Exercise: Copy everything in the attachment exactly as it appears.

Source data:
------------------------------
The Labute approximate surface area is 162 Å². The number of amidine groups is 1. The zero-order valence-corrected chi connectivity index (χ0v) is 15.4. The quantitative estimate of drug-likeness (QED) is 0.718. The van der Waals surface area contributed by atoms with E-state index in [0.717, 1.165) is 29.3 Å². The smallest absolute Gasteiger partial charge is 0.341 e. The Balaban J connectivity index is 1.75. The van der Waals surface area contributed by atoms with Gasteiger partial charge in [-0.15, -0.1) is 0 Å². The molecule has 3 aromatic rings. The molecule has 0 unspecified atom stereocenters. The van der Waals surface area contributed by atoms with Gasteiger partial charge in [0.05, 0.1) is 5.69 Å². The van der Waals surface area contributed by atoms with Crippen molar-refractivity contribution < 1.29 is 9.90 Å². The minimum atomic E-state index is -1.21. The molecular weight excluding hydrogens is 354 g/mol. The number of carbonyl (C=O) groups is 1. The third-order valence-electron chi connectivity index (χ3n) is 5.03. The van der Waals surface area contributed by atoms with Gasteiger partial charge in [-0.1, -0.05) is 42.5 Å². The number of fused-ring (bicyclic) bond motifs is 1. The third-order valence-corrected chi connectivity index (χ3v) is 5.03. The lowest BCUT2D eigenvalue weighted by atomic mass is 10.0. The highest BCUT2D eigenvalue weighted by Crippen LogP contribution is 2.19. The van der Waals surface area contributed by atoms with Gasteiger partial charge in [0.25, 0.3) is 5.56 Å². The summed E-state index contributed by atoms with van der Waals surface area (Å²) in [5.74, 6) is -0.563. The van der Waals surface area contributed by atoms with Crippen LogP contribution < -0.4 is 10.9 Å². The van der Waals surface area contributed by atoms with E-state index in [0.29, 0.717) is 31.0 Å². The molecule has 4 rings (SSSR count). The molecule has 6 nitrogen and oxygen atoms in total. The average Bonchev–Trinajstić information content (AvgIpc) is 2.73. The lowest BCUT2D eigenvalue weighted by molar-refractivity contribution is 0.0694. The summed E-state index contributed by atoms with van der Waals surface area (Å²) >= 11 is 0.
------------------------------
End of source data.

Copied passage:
The Labute approximate surface area is 162 Å². The number of amidine groups is 1. The zero-order valence-corrected chi connectivity index (χ0v) is 15.4. The quantitative estimate of drug-likeness (QED) is 0.718. The van der Waals surface area contributed by atoms with E-state index in [0.717, 1.165) is 29.3 Å². The smallest absolute Gasteiger partial charge is 0.341 e. The Balaban J connectivity index is 1.75. The van der Waals surface area contributed by atoms with Gasteiger partial charge in [-0.15, -0.1) is 0 Å². The molecule has 3 aromatic rings. The molecule has 0 unspecified atom stereocenters. The van der Waals surface area contributed by atoms with Gasteiger partial charge in [0.05, 0.1) is 5.69 Å². The van der Waals surface area contributed by atoms with Crippen molar-refractivity contribution < 1.29 is 9.90 Å². The minimum atomic E-state index is -1.21. The molecular weight excluding hydrogens is 354 g/mol. The number of carbonyl (C=O) groups is 1. The third-order valence-electron chi connectivity index (χ3n) is 5.03. The van der Waals surface area contributed by atoms with Gasteiger partial charge in [-0.1, -0.05) is 42.5 Å². The number of fused-ring (bicyclic) bond motifs is 1. The third-order valence-corrected chi connectivity index (χ3v) is 5.03. The lowest BCUT2D eigenvalue weighted by atomic mass is 10.0. The highest BCUT2D eigenvalue weighted by Crippen LogP contribution is 2.19. The van der Waals surface area contributed by atoms with Gasteiger partial charge in [0.25, 0.3) is 5.56 Å². The summed E-state index contributed by atoms with van der Waals surface area (Å²) in [5.74, 6) is -0.563. The van der Waals surface area contributed by atoms with Crippen LogP contribution < -0.4 is 10.9 Å². The van der Waals surface area contributed by atoms with E-state index in [0.29, 0.717) is 31.0 Å². The molecule has 4 rings (SSSR count). The molecule has 6 nitrogen and oxygen atoms in total. The average Bonchev–Trinajstić information content (AvgIpc) is 2.73. The lowest BCUT2D eigenvalue weighted by molar-refractivity contribution is 0.0694. The summed E-state index contributed by atoms with van der Waals surface area (Å²) >= 11 is 0.